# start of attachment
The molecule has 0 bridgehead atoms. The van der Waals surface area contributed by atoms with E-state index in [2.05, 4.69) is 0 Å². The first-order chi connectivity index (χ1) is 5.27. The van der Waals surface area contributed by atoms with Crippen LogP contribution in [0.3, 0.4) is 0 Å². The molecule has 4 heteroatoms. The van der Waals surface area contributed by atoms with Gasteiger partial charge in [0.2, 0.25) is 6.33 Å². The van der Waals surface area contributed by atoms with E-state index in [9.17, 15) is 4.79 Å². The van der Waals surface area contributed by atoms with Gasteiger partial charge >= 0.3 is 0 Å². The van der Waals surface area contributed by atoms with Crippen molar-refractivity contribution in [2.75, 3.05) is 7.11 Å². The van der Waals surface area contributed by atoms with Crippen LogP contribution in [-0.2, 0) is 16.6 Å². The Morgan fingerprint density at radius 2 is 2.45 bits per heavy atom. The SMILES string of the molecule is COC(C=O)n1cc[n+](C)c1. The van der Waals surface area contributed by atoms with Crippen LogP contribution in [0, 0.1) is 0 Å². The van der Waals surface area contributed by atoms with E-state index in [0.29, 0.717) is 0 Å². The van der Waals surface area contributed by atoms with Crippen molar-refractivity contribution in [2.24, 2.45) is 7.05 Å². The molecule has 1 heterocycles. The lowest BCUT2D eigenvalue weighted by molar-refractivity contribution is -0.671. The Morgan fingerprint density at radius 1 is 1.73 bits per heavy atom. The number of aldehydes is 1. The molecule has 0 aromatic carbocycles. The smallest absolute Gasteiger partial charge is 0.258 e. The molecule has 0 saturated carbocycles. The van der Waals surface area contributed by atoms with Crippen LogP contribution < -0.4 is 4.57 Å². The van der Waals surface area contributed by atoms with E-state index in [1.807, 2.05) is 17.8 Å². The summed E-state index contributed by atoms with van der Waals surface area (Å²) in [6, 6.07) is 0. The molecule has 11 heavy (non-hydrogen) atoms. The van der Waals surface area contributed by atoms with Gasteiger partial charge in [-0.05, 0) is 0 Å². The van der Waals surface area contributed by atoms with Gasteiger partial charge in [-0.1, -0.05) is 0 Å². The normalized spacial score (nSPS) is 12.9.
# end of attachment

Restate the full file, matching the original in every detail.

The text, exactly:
The molecule has 0 bridgehead atoms. The van der Waals surface area contributed by atoms with E-state index in [2.05, 4.69) is 0 Å². The first-order chi connectivity index (χ1) is 5.27. The van der Waals surface area contributed by atoms with Crippen LogP contribution in [0.3, 0.4) is 0 Å². The molecule has 4 heteroatoms. The van der Waals surface area contributed by atoms with Gasteiger partial charge in [0.2, 0.25) is 6.33 Å². The van der Waals surface area contributed by atoms with E-state index in [9.17, 15) is 4.79 Å². The van der Waals surface area contributed by atoms with Gasteiger partial charge >= 0.3 is 0 Å². The van der Waals surface area contributed by atoms with Crippen molar-refractivity contribution in [2.75, 3.05) is 7.11 Å². The van der Waals surface area contributed by atoms with Crippen LogP contribution in [-0.2, 0) is 16.6 Å². The Morgan fingerprint density at radius 2 is 2.45 bits per heavy atom. The SMILES string of the molecule is COC(C=O)n1cc[n+](C)c1. The van der Waals surface area contributed by atoms with Crippen LogP contribution in [0, 0.1) is 0 Å². The van der Waals surface area contributed by atoms with E-state index in [0.29, 0.717) is 0 Å². The van der Waals surface area contributed by atoms with Crippen molar-refractivity contribution in [2.24, 2.45) is 7.05 Å². The molecule has 1 heterocycles. The lowest BCUT2D eigenvalue weighted by molar-refractivity contribution is -0.671. The Morgan fingerprint density at radius 1 is 1.73 bits per heavy atom. The number of aldehydes is 1. The molecule has 0 aromatic carbocycles. The smallest absolute Gasteiger partial charge is 0.258 e. The molecule has 0 saturated carbocycles. The van der Waals surface area contributed by atoms with Crippen LogP contribution < -0.4 is 4.57 Å². The van der Waals surface area contributed by atoms with E-state index in [1.807, 2.05) is 17.8 Å². The summed E-state index contributed by atoms with van der Waals surface area (Å²) in [6, 6.07) is 0. The molecule has 11 heavy (non-hydrogen) atoms. The van der Waals surface area contributed by atoms with Gasteiger partial charge in [-0.05, 0) is 0 Å². The van der Waals surface area contributed by atoms with Gasteiger partial charge in [-0.1, -0.05) is 0 Å². The normalized spacial score (nSPS) is 12.9.